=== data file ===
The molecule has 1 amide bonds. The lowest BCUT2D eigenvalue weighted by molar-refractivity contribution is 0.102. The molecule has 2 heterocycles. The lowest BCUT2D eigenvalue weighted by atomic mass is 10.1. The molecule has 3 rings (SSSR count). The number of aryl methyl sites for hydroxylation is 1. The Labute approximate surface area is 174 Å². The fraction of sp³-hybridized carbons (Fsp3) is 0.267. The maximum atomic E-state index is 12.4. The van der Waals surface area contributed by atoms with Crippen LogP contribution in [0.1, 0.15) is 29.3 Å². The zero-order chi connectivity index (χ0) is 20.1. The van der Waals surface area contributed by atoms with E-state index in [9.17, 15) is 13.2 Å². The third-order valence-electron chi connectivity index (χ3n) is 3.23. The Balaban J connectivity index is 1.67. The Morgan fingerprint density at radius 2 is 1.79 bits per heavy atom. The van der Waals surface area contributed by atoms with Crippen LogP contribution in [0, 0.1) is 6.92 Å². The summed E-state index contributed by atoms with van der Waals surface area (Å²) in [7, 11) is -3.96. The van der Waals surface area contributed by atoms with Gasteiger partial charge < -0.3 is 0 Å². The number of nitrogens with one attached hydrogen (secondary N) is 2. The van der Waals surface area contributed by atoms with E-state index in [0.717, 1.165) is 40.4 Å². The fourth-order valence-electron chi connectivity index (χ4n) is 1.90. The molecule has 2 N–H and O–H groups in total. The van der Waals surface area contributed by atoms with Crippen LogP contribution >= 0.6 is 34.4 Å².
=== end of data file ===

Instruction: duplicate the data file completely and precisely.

The molecule has 1 amide bonds. The lowest BCUT2D eigenvalue weighted by molar-refractivity contribution is 0.102. The molecule has 2 heterocycles. The lowest BCUT2D eigenvalue weighted by atomic mass is 10.1. The molecule has 3 rings (SSSR count). The number of aryl methyl sites for hydroxylation is 1. The Labute approximate surface area is 174 Å². The fraction of sp³-hybridized carbons (Fsp3) is 0.267. The maximum atomic E-state index is 12.4. The van der Waals surface area contributed by atoms with Crippen LogP contribution in [0.1, 0.15) is 29.3 Å². The zero-order chi connectivity index (χ0) is 20.1. The van der Waals surface area contributed by atoms with E-state index in [9.17, 15) is 13.2 Å². The third-order valence-electron chi connectivity index (χ3n) is 3.23. The Balaban J connectivity index is 1.67. The Morgan fingerprint density at radius 2 is 1.79 bits per heavy atom. The van der Waals surface area contributed by atoms with Crippen LogP contribution in [0, 0.1) is 6.92 Å². The summed E-state index contributed by atoms with van der Waals surface area (Å²) in [7, 11) is -3.96. The van der Waals surface area contributed by atoms with Gasteiger partial charge < -0.3 is 0 Å². The number of nitrogens with one attached hydrogen (secondary N) is 2. The van der Waals surface area contributed by atoms with E-state index in [0.717, 1.165) is 40.4 Å². The fourth-order valence-electron chi connectivity index (χ4n) is 1.90. The molecule has 2 N–H and O–H groups in total. The van der Waals surface area contributed by atoms with Crippen LogP contribution >= 0.6 is 34.4 Å².